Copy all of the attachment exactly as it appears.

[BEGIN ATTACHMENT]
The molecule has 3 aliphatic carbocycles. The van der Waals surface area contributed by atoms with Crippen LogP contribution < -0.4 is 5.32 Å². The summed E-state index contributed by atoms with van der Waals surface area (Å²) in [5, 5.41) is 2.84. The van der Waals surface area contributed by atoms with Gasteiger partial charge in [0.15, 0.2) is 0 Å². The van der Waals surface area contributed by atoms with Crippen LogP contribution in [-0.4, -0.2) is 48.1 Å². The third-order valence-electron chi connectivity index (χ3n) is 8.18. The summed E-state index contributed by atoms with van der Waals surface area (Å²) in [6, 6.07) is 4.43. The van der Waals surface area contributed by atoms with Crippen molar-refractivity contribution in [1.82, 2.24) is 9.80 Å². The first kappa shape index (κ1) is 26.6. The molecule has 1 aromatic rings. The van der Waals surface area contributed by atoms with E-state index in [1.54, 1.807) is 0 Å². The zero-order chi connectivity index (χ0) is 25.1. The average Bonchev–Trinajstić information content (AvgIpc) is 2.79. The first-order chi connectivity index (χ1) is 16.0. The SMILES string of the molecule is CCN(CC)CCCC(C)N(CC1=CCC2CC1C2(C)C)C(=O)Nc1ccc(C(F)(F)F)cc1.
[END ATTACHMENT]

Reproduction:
The molecule has 3 aliphatic carbocycles. The van der Waals surface area contributed by atoms with Crippen LogP contribution < -0.4 is 5.32 Å². The summed E-state index contributed by atoms with van der Waals surface area (Å²) in [5, 5.41) is 2.84. The van der Waals surface area contributed by atoms with Gasteiger partial charge in [0.15, 0.2) is 0 Å². The van der Waals surface area contributed by atoms with Crippen LogP contribution in [-0.4, -0.2) is 48.1 Å². The third-order valence-electron chi connectivity index (χ3n) is 8.18. The summed E-state index contributed by atoms with van der Waals surface area (Å²) in [6, 6.07) is 4.43. The van der Waals surface area contributed by atoms with Crippen molar-refractivity contribution in [1.82, 2.24) is 9.80 Å². The first kappa shape index (κ1) is 26.6. The molecule has 1 aromatic rings. The van der Waals surface area contributed by atoms with E-state index in [1.54, 1.807) is 0 Å². The zero-order chi connectivity index (χ0) is 25.1. The average Bonchev–Trinajstić information content (AvgIpc) is 2.79. The first-order chi connectivity index (χ1) is 16.0. The SMILES string of the molecule is CCN(CC)CCCC(C)N(CC1=CCC2CC1C2(C)C)C(=O)Nc1ccc(C(F)(F)F)cc1.